Waiting in the Presence of Saints

Back in the day when I was a Dental Hygienist & managed a dental office, people would sometimes schedule appointments for cosmetic dentistry. Perhaps they needed a crown or veneers on one or more teeth. They wanted these things in order to protect their teeth or to improve their appearance, & self-esteem. The dentist I worked for did a good job with cosmetic issues such as this, & the end results were usually very esthetically pleasing, with the patients being happier & more content. They were able to chew their food better, or smile more easily, or express themselves in a more confident manner, or sometimes, all of these. However, there was a PROCESS involved in getting to this place of satisfaction. That entailed getting a shot – ouch – did I say that word out loud?!? To re-phrase, they had an injection of anesthesia to numb the affected area, so that they could not feel the pain that was about to ensue as a result of drilling out tooth decay, removing bits of tooth, or filing & smoothing rough surfaces. They had to lie prone in an uncomfortable position, & be totally still for a time that was undetermined by them. They could not even get up to go to the restroom unless the dentist was at an appropriate stopping place, for fear of messing up the procedure. They had a bright light shining down onto their faces, so that, while the dental professionals could see everything going on with them very clearly, they could not see very well themselves. And since they could not turn their heads without being instructed to do so, they could not even see everything that was going on in the room around them. Sometimes they had to make 2 or 3 visits in order to get everything done. At those times, they were given temporary crowns, ones which were only a facsimile of what the real crown would look like. The patients would get tired of holding their mouths open in such an awkward, uncomfortable & unusual manner for such an extended time. Some of them were so very fearful of the entire process that they were given nitrous oxide, a.k.a. laughing gas to help ease their anxieties.

But the choice to have the procedures done was always theirs – they were not forced into the chairs, tied down, or held down by chains. They could have, if they really wanted to do so, gotten up & walked out at any time. But they made a choice, these adult patients, to be still, & let the doctor do his work. They trusted him to do a good job, in as short a time possible & that they would be pleased with the end result. And sometimes they had to wait for extended periods of time in the outer waiting room, just to get in & have the procedure begin in the first place. But they did wait. For they wanted what the doctor had to offer them. They wanted to look & feel better. Once in a great while, there would be a patient with an abscessed tooth or something who did not follow the doctor’s prescribed treatment. What right did that patient, who refused the antibiotics, who refused to have the decay removed, who refused to allow the doctor’s hand to work on him, what right did that patient have to complain when they eventually lost that tooth? In my eyes, they had no right to complain at all.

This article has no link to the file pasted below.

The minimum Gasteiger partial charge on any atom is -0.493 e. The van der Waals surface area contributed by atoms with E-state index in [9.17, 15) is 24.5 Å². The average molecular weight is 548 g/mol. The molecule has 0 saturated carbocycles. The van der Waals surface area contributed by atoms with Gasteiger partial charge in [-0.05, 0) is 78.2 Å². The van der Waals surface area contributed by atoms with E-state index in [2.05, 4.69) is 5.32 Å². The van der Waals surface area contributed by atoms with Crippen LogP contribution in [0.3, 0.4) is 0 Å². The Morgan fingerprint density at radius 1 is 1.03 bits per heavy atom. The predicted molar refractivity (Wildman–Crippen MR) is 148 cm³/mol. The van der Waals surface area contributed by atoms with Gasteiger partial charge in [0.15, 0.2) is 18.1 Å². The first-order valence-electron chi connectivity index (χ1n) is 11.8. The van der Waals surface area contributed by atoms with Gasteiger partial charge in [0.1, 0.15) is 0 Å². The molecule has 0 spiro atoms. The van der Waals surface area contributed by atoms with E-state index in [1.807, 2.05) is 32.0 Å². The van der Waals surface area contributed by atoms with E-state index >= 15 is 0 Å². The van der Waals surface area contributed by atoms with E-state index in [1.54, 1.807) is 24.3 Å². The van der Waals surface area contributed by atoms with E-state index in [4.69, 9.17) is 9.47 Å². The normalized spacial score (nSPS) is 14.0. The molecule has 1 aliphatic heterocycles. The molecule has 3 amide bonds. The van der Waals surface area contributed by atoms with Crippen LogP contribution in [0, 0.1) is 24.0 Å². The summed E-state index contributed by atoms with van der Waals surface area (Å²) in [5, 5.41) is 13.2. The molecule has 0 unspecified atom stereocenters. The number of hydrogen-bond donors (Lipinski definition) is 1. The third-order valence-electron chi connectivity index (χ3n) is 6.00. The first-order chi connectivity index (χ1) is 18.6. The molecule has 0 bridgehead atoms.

No patient in their right mind would have squirmed, wiggled, or otherwise wrestle while the doctor had his drill actively engaged inside their mouth, for they knew that to do so might cause him to slip & cause them further harm. And I had occasion to act as the doctor’s assistant on procedures ranging from cosmetic improvements to oral surgery. No one ever enjoyed any of these uncomfortable experiences. And I hated that for them, but I tried to be as reassuring as possible to them while they were being worked on. No one ever begged to get onto the calendar, wished for a cavity, or volunteered for surgery unnecessarily. Going to the dentist was, for most people, considered to be an unpleasant experience that they would just as soon avoid at all costs. Yet still they came.

They sat as still as possible & allowed the dentist to do his work. Most of them did not speak unless spoken to, for that meant further delay in getting through the procedure. They were never left unattended, as either the dentist or his assistant or both were in the room with them at all times. One of the jobs of the assistant was to reassure the patients, & for those who were really anxious, sometimes this meant literally holding their hand while they were being worked on. The patients could not see everything going on around them – the times the assistant turned her back on them to mix a bonding compound, or when the drill bits were being changed out, or when an x-ray was being developed. But they could hear sounds, were cognizant of activity, & knew things were being worked out on their behalf. They simply trusted that the doctor knew exactly what he was doing. They listen for his directions about what to do next – which way to turn, when to rinse, how wide to open, etc. And they followed his directives without question.